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Quick and easy egg recipes for your little one and you!

When you’re focused on fuelling little ones, it’s so easy to put your own meal plans on the back burner. But let’s face it, you need to refuel too!


Eggs are power-packed with protein, vitamins and minerals, so I’ve teamed up with British Lion eggs to help you rustle-up quick, easy and nutritious meals that you and your tot can BOTH enjoy. That means less cooking and washing-up for you, and more time spent eating good food together.


Eggs for two coming right up!


Eggs for growing tots and grown-ups!

Eggs are full of protein, vitamins and minerals and are super versatile to help you whip up quick, delicious and nutritious meals.

Your top 5 egg questions answered

When can I start giving my baby eggs?

Eggs should be introduced early on in weaning from around six months as they are a good source of protein and contain many different vitamins and minerals essential for growth and development including vitamin D, folate and omega 3 fatty acids. Introducing eggs early in the weaning process can also help protect babies against developing egg allergy, so get cracking!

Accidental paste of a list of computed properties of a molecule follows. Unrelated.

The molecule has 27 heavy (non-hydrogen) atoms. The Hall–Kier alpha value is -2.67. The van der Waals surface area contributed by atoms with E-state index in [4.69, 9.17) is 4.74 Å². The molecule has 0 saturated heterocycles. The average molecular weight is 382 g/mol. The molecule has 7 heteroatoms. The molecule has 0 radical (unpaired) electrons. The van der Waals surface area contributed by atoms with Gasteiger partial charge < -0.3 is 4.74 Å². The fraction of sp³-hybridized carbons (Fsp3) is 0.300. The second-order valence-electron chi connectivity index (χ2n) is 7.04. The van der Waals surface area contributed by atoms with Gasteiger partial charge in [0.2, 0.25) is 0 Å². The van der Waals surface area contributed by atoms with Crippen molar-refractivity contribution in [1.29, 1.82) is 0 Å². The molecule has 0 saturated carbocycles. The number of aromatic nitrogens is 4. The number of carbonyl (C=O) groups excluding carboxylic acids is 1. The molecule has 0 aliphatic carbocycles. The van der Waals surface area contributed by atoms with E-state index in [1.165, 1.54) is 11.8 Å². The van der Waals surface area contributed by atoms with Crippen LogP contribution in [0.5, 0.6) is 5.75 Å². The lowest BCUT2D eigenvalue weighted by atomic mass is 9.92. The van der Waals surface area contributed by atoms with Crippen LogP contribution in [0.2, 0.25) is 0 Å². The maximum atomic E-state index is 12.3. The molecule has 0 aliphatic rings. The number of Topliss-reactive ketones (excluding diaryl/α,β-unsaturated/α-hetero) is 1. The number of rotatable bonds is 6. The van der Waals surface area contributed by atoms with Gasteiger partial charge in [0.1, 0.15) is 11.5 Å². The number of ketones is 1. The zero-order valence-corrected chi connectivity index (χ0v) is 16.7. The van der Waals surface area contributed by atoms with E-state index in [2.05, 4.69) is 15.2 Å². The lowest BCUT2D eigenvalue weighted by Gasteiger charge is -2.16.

Can my baby eat runny eggs?

Yes, as long as they are British Lion stamped. Eggs are one of the most nutritious foods available for your baby but always look for the red British Lion mark on shell and pack as these are the only eggs approved by the Food Standards Agency to be served runny to babies, young children and the elderly. You can find them at your favourite supermarket. For more information visit egginfo.co.uk

Are runny eggs better for my baby?

Whichever way you cook eggs, the nutritional value doesn’t change. Fully cooked eggs can sometimes end up a little rubbery making them harder for baby to swallow. A lightly cooked scrambled egg or a soft-boiled egg can be far more palatable for babies. Dippy eggs and soldiers or omelettes are also great for baby-led weaning.

What if my baby has an egg allergy?

A small number of babies are allergic to eggs, although many will outgrow this allergy in later life. Emerging research has shown that parents may reduce the risks of their baby having an egg allergy by giving them when they are weaning from six months. This introduction of eggs at this stage is said to provide the best chance of creating tolerance - when the immune system accepts the egg without reaction.

How many eggs should my baby be eating in a week?

There isn’t a recommended limit on the number of eggs your baby can eat. However, once you’ve introduced eggs at around six months, eggs should then be included regularly (for example, at least once per week) to ensure that your baby continues to tolerate them. It’s important that babies experience a varied diet with everything in moderation. The great thing about eggs is that they are incredibly versatile, so you can serve them on their own, or use them in cooking.